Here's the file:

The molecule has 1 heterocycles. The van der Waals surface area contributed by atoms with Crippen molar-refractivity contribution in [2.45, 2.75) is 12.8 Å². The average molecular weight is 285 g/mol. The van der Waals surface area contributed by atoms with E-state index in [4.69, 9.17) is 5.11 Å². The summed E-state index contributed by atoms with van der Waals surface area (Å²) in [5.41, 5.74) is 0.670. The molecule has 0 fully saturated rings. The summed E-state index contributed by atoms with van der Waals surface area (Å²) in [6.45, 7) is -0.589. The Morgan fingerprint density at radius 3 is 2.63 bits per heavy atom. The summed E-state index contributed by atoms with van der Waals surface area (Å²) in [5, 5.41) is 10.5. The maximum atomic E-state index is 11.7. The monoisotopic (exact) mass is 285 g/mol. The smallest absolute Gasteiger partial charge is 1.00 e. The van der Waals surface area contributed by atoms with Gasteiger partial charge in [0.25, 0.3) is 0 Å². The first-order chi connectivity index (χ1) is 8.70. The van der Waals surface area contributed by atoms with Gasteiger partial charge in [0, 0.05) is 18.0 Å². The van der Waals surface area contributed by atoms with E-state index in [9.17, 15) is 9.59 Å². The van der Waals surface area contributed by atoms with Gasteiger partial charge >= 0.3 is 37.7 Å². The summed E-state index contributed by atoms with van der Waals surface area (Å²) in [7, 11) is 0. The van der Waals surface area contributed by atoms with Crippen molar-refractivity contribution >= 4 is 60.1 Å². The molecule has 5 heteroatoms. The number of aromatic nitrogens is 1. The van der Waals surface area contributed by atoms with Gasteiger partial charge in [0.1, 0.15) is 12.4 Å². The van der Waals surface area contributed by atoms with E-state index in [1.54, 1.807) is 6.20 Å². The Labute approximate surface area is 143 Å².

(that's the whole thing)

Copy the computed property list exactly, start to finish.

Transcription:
The molecule has 1 heterocycles. The van der Waals surface area contributed by atoms with Crippen molar-refractivity contribution in [2.45, 2.75) is 12.8 Å². The average molecular weight is 285 g/mol. The van der Waals surface area contributed by atoms with E-state index in [4.69, 9.17) is 5.11 Å². The summed E-state index contributed by atoms with van der Waals surface area (Å²) in [5.41, 5.74) is 0.670. The molecule has 0 fully saturated rings. The summed E-state index contributed by atoms with van der Waals surface area (Å²) in [6.45, 7) is -0.589. The Morgan fingerprint density at radius 3 is 2.63 bits per heavy atom. The summed E-state index contributed by atoms with van der Waals surface area (Å²) in [5, 5.41) is 10.5. The maximum atomic E-state index is 11.7. The monoisotopic (exact) mass is 285 g/mol. The smallest absolute Gasteiger partial charge is 1.00 e. The van der Waals surface area contributed by atoms with Gasteiger partial charge in [0.25, 0.3) is 0 Å². The first-order chi connectivity index (χ1) is 8.70. The van der Waals surface area contributed by atoms with Gasteiger partial charge in [0, 0.05) is 18.0 Å². The van der Waals surface area contributed by atoms with E-state index in [9.17, 15) is 9.59 Å². The van der Waals surface area contributed by atoms with Gasteiger partial charge >= 0.3 is 37.7 Å². The summed E-state index contributed by atoms with van der Waals surface area (Å²) in [7, 11) is 0. The van der Waals surface area contributed by atoms with Crippen molar-refractivity contribution >= 4 is 60.1 Å². The molecule has 5 heteroatoms. The number of aromatic nitrogens is 1. The van der Waals surface area contributed by atoms with Gasteiger partial charge in [0.1, 0.15) is 12.4 Å². The van der Waals surface area contributed by atoms with E-state index in [1.54, 1.807) is 6.20 Å². The Labute approximate surface area is 143 Å².